Diproinduca Trinidad Ltd. – The challenge of industrial asset recycling

written by BVC July 24, 2017
Diproinduca

Business View Magazine interviews Shane Boodoo, General Manager of Diproinduca Trinidad Ltd. as part of our focus on Caribbean best business practices.

Two years ago Business View featured Diproinduca Trinidad. Since then control of this family run business has passed from Edgar to Shane Boodoo.

“We pride ourselves on being a family run business,” explains Shane, “and that also is true in terms of being a very flat operation. Anyone is equally a phone call away; from the CEO to the secretary they are all just a phone call away and willing to do anything to help. That is one of our greatest strengths.”

The Trinidad operation of Diproinduca is part of an international trading and environmental services company focused on the provision of innovative, intelligent, and effective solutions specifically designed to help its customers convert their industrial waste into assets.

Financial, commercial, and operational strategies and policies are developed by leadership in the corporate headquarters in Toronto, Ontario – the largest city in Canada, home to more than 2.5 million people – and then promoted and implemented across the company, which has individual operating entities in Trinidad and Tobago, Venezuela, Mexico, the United States, Barbados, and Chile.

“Basically we meet the need of commercializing, recycling, or a combination of both, the byproducts that have been accumulated throughout the years at the local steel plants. We also hope to work with new steel plants that open up,” says Boodoo.

And he is talking about a huge amount of byproduct that prior to their work was not being used – some 600,000 tons, to be exact, of materials that were of little or no value to anyone locally because of their contamination and poor handling. Also the impact on the environment was becoming an issue as they were overflowing the storage yard at the time.

“The plan was to come in and commercialize that material,” Boodoo continues, “This is where we came and started doing service type offers in addition to the trading side of the business, which was the main business at the time. What we found was that there was a lack of competence and efficient contractors to economically process the materials, because at that time, when you add freight costs and everything else, there was a very low margin, so we needed to keep our production costs very low.”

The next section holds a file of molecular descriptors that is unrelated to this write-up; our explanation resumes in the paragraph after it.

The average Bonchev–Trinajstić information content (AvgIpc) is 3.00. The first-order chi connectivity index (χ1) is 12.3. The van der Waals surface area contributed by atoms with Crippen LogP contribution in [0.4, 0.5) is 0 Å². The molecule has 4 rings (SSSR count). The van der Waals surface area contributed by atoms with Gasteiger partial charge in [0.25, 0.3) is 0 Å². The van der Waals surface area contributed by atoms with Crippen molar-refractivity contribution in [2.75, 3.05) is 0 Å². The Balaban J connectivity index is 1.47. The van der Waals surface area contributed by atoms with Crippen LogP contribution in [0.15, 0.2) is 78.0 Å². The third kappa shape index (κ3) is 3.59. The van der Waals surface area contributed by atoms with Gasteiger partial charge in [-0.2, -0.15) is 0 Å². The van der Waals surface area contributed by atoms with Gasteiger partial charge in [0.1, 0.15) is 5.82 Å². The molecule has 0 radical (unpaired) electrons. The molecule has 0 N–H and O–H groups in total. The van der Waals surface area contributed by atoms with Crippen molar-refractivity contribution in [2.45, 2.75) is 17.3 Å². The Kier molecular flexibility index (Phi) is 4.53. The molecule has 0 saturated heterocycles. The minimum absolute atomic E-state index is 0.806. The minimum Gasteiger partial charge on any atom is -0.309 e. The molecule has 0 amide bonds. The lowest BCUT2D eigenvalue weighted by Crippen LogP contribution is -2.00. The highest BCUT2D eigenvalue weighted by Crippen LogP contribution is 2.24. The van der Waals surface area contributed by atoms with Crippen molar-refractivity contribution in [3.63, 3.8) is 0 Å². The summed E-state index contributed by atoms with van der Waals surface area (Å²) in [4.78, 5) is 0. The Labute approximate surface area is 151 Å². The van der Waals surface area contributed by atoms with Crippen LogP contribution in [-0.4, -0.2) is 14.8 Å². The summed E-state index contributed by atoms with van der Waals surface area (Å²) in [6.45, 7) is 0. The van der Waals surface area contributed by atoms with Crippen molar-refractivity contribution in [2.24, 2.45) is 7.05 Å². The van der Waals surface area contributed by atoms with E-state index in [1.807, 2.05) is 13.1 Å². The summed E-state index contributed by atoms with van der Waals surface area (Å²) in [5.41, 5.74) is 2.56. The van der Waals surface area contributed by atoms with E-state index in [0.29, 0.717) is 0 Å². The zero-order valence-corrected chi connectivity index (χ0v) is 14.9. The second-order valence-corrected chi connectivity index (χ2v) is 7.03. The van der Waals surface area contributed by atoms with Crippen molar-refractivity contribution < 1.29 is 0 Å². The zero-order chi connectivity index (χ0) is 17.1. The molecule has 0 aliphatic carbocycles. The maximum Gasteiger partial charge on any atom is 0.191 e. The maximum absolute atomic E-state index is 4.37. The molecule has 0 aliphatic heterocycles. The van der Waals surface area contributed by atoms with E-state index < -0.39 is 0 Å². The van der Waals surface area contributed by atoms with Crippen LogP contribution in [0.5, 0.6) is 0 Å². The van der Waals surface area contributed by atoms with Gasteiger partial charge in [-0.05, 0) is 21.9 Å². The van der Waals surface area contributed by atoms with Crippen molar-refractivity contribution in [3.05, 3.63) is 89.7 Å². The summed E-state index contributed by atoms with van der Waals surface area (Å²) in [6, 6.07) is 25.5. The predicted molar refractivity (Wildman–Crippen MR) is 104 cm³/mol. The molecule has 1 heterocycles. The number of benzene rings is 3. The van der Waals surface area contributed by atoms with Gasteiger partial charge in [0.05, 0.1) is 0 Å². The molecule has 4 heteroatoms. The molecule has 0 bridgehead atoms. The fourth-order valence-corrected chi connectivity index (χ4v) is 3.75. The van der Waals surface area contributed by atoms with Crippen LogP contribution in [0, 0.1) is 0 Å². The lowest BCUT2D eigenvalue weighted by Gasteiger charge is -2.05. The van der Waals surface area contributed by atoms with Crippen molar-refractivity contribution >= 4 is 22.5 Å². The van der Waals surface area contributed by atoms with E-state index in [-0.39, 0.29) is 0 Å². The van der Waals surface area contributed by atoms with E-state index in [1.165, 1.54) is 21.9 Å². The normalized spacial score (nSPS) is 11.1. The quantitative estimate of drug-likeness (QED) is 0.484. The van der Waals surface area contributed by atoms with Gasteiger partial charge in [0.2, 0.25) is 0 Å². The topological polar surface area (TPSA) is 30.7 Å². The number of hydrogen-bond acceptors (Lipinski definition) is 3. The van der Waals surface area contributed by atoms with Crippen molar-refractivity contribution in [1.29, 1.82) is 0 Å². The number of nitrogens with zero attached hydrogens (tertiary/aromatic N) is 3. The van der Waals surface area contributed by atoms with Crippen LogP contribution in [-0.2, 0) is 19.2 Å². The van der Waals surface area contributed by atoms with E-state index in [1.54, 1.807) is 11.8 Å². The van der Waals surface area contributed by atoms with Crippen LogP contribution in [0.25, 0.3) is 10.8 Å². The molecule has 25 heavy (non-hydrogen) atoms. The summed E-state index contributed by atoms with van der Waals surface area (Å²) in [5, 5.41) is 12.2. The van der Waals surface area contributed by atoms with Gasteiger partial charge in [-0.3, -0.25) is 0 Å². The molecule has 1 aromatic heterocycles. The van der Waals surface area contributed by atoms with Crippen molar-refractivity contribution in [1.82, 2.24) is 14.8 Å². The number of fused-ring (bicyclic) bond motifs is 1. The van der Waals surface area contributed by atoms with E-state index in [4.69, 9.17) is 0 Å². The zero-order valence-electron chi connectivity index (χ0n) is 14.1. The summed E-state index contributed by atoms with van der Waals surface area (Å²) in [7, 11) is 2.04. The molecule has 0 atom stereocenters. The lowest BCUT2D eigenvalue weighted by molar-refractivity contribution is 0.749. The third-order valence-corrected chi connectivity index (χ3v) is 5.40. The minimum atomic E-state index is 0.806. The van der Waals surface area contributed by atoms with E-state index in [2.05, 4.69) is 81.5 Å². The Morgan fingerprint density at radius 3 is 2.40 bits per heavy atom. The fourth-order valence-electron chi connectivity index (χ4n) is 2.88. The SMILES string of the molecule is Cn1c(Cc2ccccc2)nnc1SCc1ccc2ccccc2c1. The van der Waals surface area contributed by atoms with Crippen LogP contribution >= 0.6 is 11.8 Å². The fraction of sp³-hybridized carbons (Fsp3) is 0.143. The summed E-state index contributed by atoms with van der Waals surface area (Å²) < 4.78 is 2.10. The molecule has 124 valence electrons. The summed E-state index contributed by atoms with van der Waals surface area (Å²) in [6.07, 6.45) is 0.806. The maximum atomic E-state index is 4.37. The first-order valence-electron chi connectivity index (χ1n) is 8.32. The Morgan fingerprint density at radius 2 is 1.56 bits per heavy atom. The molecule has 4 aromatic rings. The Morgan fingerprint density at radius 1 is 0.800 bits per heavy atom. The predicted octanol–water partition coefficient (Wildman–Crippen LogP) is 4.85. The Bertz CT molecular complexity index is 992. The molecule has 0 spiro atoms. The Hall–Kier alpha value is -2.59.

And so the company evolved from a service type focus to processing. Then they were able to sell those services to the local steel mills and focus on all aspects of their waste products: local handling, processing, logistics, and material management.

The company has provided a full range of international trading and environmental services for businesses and industry around the world for more than two decades. Its process begins with a comprehensive consultation that helps identify key manufacturing challenges faced by its customers.

The analysis helps Diproinduca’s customers as they deal with the accumulation of waste byproducts, address environmental liabilities, attempt to use their land more effectively, reduce their material purchase costs, gain additional products from waste, and effectively manage operations and logistics.

Specifically, the Trinidad-based offshoot purchases waste generated throughout years of its customers’ steel manufacturing operations, and continuously classifies, manages, and commercializes recoverable byproducts and waste into products like cold-bonded, direct-reduced iron fines for the blast furnace, hot briquetted direct reduced iron, metallic HBI chips, B-Scrap, sinter and pellet feeds, HBI and DRI fines, high-purity iron oxide fines, and scrap metal. Additionally, services offered include iron fines recovery and environmental consulting.